Dr. Camilla Nord is a neuroscientist at the University of Cambridge who works on brain stimulation and neuroimaging in the context of neuropsychiatric disorders. Camilla completed her undergraduate degree in Physiology and Psychology at Magdalen College, University of Oxford and her postgraduate degrees in Neuroscience at the Institute of Cognitive Neuroscience, University College London (UCL), working with Prof. Jonathan Roiser to test transcranial direct current stimulation as an adjunct to cognitive behavioural therapy in depression. Subsequently, she trained with Dr. Valerie Voon in Cambridge on novel transcranial magnetic stimulation approaches to alter habitual decision-making. She is now based at the Medical Research Council Cognition and Brain Sciences Unit.
Tell us about your PhD thesis and what institution you’re from.
My PhD is in Neuroscience, from University College London, entitled “The role of dorsolateral prefrontal cortex dysfunction in depression and its treatment with non-invasive brain stimulation”
What is your current area of study?
My research focuses on the brain and behavioural changes that occur in depression and other psychiatric disorders, and how neuroscience techniques (e.g. brain stimulation and functional MRI) can help us optimise treatments for mental health disorders.
Why did you pursue this idea? Is this something particularly personal to you?
It’s not personal to me, but I’m interested in mental health disorders because they have traditionally been quite separate from the rest of medicine, both in practice and in popular conception, because of pervasive (but fallacious) mind/brain dualism. I think neuroscience is ideally placed to shed light on the neural origins of mental health symptoms, and potentially reveal new ways to target them.
What equipment do you currently use?
In terms of brain stimulation, I have just finished a paired associative stimulation study that uses two Magstim TMS coils and Brainsight neuronavigation software. In the past, I have used Neuroconn tDCS machines.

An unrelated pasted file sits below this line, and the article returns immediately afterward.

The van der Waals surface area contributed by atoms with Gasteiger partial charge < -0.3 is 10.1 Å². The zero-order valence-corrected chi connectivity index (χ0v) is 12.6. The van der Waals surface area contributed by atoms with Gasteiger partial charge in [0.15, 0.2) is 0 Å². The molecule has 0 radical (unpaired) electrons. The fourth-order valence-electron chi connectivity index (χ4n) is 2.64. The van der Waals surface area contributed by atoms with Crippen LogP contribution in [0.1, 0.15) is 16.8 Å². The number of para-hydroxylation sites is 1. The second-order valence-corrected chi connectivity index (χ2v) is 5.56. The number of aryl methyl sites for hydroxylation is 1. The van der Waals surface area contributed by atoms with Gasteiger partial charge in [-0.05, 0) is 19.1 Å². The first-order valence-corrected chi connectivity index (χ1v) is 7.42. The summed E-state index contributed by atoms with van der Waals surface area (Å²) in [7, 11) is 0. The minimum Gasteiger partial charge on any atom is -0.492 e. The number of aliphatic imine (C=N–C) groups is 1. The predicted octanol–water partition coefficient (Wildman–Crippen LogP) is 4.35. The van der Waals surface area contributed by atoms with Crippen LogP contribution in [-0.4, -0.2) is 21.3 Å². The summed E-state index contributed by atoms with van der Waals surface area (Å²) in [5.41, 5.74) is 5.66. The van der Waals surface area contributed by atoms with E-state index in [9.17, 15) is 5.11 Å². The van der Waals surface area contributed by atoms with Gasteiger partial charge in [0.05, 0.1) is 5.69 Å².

What have been some of the recent exciting advances in technology for brain research?
I am quite keen to see how closed-loop brain stimulation technology develops, both invasive and noninvasive forms. It’s also been amazing to see how the technology to simulate brain stimulation has developed since I began working in the field – this could really help us refine stimulation approaches and personalise them for individuals.
How do you think multimodal applications will further our understanding of neurological diseases?
When I think of brain stimulation research, I see it as an essential tool in the arsenal of neuroscience, and its utility really becomes apparent in the context of multimodal applications. For instance: you can use multimodal imaging techniques to image activation (e.g. functional MRI) or local neurotransmitter release (e.g. arterial spin labelling), but brain stimulation has the unique ability to causally disrupt specific networks in the brain. In the context of neurological (and in my opinion, psychiatric) disorders, this could built new, targeted interventions for specific neural dysfunctions associated with pathologies (which could then be measured and refined using imaging techniques).
Which new non-invasive brain stimulation applications or research avenues are you keen to see develop?